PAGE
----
These particular workers may receive their pay from different team owners, but they are all providing the labour for one organization that has a significant influence on their wage – namely, the NBA. They all live and operate in the same country and are therefore subject to the same laws regarding workers rights and trade unions. And with only 400-500 players in the league, some of which hold considerable social and economic power beyond the NBA, a complete turnover of workers is next to impossible.

In the three dimensions listed above, e-sports differs quite significantly from traditional sports; labour and wages are not so clearly centralised, the players, teams and tournaments are frequently not localised and as such there is very little legal clarity and precedent on matters of workers rights Thirdly, players themselves are not as valuable, neither to the people who pay them nor to wider society. However, there is one more difference which is perhaps most crucial: the players themselves do not know the true value of their own labour.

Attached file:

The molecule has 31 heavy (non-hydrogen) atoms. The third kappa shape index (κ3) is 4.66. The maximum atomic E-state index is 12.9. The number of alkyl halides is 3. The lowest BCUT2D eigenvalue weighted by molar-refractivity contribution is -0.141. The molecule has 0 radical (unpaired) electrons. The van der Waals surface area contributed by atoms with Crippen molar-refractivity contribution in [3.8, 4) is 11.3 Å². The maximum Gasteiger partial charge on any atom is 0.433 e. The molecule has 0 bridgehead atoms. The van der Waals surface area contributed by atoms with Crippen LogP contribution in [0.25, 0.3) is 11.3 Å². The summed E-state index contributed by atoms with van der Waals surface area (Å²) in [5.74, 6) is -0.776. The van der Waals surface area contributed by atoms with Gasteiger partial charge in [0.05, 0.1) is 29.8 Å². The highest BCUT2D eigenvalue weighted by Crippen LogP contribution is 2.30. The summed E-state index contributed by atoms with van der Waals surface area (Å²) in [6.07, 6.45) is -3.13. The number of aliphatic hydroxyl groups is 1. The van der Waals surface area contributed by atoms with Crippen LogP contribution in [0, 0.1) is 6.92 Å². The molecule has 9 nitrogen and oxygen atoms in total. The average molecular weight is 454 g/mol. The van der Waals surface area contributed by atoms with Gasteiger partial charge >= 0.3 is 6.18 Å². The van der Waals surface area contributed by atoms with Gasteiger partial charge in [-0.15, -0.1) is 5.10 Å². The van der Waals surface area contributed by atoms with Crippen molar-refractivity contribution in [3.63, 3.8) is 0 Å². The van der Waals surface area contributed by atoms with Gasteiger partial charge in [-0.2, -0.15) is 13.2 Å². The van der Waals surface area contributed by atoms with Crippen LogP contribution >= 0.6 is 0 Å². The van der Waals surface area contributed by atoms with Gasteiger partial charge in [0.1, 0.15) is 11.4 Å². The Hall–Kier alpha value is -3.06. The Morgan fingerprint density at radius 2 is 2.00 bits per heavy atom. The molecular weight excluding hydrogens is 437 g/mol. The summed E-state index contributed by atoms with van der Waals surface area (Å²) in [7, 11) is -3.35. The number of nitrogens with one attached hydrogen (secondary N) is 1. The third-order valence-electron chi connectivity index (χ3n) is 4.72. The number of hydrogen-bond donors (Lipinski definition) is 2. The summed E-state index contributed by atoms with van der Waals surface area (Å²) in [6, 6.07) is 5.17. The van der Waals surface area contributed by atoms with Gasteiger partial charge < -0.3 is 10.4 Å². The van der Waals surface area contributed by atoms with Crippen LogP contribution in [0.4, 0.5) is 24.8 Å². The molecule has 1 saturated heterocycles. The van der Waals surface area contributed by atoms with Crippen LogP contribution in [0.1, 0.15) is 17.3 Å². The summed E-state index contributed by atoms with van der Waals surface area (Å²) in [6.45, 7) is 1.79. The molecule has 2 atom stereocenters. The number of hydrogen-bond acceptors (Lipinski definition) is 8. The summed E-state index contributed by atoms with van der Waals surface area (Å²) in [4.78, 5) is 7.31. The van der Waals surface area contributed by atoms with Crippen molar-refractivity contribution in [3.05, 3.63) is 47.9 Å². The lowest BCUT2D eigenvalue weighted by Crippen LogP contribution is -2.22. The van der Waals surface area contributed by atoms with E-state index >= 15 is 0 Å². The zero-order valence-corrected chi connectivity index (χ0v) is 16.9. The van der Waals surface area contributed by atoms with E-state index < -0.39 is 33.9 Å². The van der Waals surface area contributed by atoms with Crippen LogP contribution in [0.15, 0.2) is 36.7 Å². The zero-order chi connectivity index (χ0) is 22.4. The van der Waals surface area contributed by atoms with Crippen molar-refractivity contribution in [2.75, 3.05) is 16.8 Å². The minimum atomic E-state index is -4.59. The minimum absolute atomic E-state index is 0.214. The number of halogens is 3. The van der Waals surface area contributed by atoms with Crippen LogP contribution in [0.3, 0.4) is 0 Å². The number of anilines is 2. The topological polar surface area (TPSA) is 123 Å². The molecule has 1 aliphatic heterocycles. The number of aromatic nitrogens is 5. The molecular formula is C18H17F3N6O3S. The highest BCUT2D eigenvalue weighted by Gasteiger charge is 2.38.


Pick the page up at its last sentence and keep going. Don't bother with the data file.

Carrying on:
Whilst it can be easy to lament an athlete for big-headedness or an inflated ego, at the highest level, they do a pretty good job of making sure they get compensated for their work. The same cannot be said for e-sports athletes. At the elite levels, e-sports athletes are often very young and just happy with “getting paid to play video games.”